Ten years ago, the New York hip-hop scene was in a transitional period. Jay-Z and Nas were past their prime and relegated to making albums that only advanced their self-mythology; Fabolous’s bars seemed to get more hollow and unsophisticated by the Love & Hip Hop episode; and Harlem rapper Max B was sentenced to 75 years in prison on conspiracy charges. But Long Island’s Roc Marciano kept plugging away and upended all of it.
Originating in Hempstead, Marciano, or “Roc Marci” as fans in the know call him, got his start on Busta Rhymes’s Flipmode Squad — if you make YouTube or SoundCloud your main musical library, there are seeds of Roc all over underground East Coast rap records from the early aughts — before he broke out on his own to release menacing classic New York records like 2010’s Marcberg and 2012’s Reloaded. While other rappers from the area were creating new lanes by combining DNA from different cities, Roc was expanding on his New York vernacular. Rapping in a one-sentence staccato, he was subtle and intricate without diving into a word salad. And while other underground artists were unique in their business approach, Roc launched an entire subculture of subverting labels by selling his music straight from his website.
Roc is still reinventing himself. The Elephant Man’s Bones, his excellent Alchemist-produced new album, sees him continuing his reign, mapping out new subway routes and telling previously unheard stories of criminal warfare in the Giuliani and Dinkins eras. He spoke to Vulture over the phone to talk about the new record, what he wants to try next musically, and life with Flipmode Squad.
Your debut solo album dropped in 2010, but before that you have the U.N. album in 2004 as well as your work with Busta’s Flipmode Squad. How did that time split in the industry help you begin your solo career?
It gave me a good training ground. It gave me the confidence to go ahead and do what I do now.
What was it exactly about the system — and your setbacks and highlights in it — that allowed you to create your own unique business model and let people buy records directly from you.
Early on, with a lot of artists coming in and out where you don’t know the business well, you put out the projects and you don’t get what you should. So you learn a business model that helps you capitalize on yourself. It’s not about being more than anyone else but rather about just making sure you maximize you.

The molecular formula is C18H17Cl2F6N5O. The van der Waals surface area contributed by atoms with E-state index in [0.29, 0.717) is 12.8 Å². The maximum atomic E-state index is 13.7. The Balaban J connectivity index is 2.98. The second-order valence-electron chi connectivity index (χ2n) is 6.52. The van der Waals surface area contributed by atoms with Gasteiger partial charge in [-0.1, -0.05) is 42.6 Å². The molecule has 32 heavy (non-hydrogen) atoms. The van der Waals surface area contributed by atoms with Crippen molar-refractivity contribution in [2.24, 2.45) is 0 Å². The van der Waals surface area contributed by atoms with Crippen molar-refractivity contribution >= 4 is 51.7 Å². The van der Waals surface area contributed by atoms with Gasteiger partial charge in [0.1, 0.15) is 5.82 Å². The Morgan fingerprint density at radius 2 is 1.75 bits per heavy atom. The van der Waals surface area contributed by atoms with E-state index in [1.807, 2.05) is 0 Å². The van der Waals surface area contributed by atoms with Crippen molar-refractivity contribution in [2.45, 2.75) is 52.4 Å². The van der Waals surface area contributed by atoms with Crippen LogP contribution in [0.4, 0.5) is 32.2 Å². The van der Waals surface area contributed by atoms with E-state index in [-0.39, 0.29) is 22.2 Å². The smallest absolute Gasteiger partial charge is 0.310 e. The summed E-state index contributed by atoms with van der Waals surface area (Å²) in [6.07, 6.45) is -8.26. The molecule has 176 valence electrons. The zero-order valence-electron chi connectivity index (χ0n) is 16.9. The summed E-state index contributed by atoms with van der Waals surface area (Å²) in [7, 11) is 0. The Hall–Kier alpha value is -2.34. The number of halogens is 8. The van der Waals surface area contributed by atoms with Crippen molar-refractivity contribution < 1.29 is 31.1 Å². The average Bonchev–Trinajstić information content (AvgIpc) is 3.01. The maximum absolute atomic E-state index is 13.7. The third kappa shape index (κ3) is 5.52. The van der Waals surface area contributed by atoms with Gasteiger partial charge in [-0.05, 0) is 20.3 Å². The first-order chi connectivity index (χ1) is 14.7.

The production on your early features, like “The Heist,” was less minimalist than what you’re known for now as a solo artist. How did you get the idea to strip the drums away?
When you start, people are usually producing for you. So when you’re in the system, I didn’t get to do it much. When I went out on my own, I was like, Let me start doing this the way I want to do it. I’ve always thought that.
Your music also uses pretty subversive boom-bap production. You had samples of movie scenes on Reloaded but not famous ones; they were more of these B-list classics. Like the Gotti TV movie on “Two Zips.” That mirrored the vibe of your music.
That was on purpose. It is all related. Taking different styles, in music and movies, it is all the same. That’s hip-hop.
There’s also a dark comedy to your work, like you’re telling gloomy stories as if you’re a retired hustler from Hempstead. What did your hometown teach you?
Taught me everything. I still remember so much. You come from a place where people don’t have much. You come from the hustle. You have that poverty and pain in your mind, and I’m not far away from ever having to go back. Look at YSL.
Why was now the time to work with the Alchemist for a full-length project?
I felt that this was a good boxing match. I didn’t want to wait, wanted to do this now. It worked out perfectly; by the time my career and my patience became fortified, we both became legends.
The dynamic that the Alchemist and Prodigy have had on their past work felt like it would bode well for you since you and Prodigy have similar styles. What do you think of Alchemist’s work with him?
First off, P is a legend, but I never think of anyone else’s work when I do my own. I am only thinking about what I can do to increase my artistry. It’s never what happened in the past for me; it’s about my legacy and how we can increase.
It has been 12 years since you dropped Marcberg. What about that album are you most proud of?
My sound that I have. I always knew I was gonna bring that to the game. And it just so happened to be at a time where it was, like I said, a more shiny pop sound or whatever the case may be. And I’m just accomplished without needing that. So I just really wanted to make the best music I could make while being true to myself. And when hip-hop was in such a bad space, nobody was trying to fill that void. You know, a lot of people tried to catch a quick hit. I was obsessed. So I was looking at it, like, I know how my first come out. I wanted to create an album if you go in the war that was the mind I had when I was thinking that out.
What do you see yourself doing in the next ten years?
I want to continue with the artwork. I want to do soul, R&B, and different kinds of rap. I listen to everything, some jazz. I’m pushing boundaries. I want to constantly be in the state of discovery. We’re going to get into more shit. From Marcberg on, I always wanted to make music I want to hear.
This interview has been edited and condensed.